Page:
A few weeks later on 22 July, Luke and I returned to Teller on another poor weather day to check on the success of the brood. We soon found multiple juvenile wagtails chasing the adults, begging for food. Luke mentioned that White Wagtail had bred in Teller in years past, but I was left feeling like I had just struck oil – My first White Wagtails, breeding at that!

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Juvenile White Wagtail (Motacilla alba). Teller, Alaska.

The experienced left me excited. I’ve found that the best way to deal with the hangover excitement of a great birding experience is to illustrate, so after the initial sighting of the adults in early July I took advantage of the next day of weather and painted a White Wagtail on the inset of my Nome 2016 sketch journal.

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White Wagtail (Motacilla alba) in the inset of a 2016 field season sketch book for birds of the Seward Peninsula, Alaska. 

Seeing a bird species for the first time, and one that is quite uncommon in North America at that, is the best of birding. Especially if it feels like its been a long time coming. To see the bird and gain a first hand account of its breeding habits, well that is something else. It has a context, and context is what makes my experiences fruitful. I love life histories of birds, especially regarding breeding. I consider this experience to be the example of the what I seek when I step out the door aimed at observing birdlife.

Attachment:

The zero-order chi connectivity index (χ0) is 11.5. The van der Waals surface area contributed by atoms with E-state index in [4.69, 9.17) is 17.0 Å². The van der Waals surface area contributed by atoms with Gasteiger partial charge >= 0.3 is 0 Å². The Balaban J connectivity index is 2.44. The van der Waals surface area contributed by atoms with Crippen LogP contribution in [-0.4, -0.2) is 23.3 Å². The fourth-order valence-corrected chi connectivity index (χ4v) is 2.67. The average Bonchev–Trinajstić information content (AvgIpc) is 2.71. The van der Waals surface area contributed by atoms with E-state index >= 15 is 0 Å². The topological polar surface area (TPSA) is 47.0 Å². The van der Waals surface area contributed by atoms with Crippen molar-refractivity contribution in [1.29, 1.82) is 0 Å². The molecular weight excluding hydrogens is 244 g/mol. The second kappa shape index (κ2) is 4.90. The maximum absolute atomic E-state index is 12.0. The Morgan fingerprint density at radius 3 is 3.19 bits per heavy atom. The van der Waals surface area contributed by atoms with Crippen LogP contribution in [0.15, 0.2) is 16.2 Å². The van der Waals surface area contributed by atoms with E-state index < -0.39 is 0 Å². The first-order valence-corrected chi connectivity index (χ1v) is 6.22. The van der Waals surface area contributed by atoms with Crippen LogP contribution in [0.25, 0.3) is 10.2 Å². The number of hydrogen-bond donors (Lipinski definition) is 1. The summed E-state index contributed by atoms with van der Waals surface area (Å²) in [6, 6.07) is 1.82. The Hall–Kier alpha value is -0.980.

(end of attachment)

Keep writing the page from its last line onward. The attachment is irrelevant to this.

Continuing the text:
July 2016 in Nome, Alaska had some magic, or something. But it seems that it was a continuation of a theme that started in early May. I bet that if you were to ask anyone that traveled to Nome, AK in the summer of 2016 they would agree. It was special summer, and I can’t wait to hear reports of what the fall brings in the region.

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Harlan’s Red-tailed Hawk on the Breeding Grounds in Alaska

by Bryce W. Robinson

This post details my encounters and notes of Harlan’s Red-tailed Hawks in Alaska during the early summer of 2016. The post is separated into two parts, individuals I encountered while conducting the Alaska Land Bird Monitoring Survey in the remote western interior, and individuals I’ve encountered in the Anchorage area.

From the Innoko National Wildlife Refuge: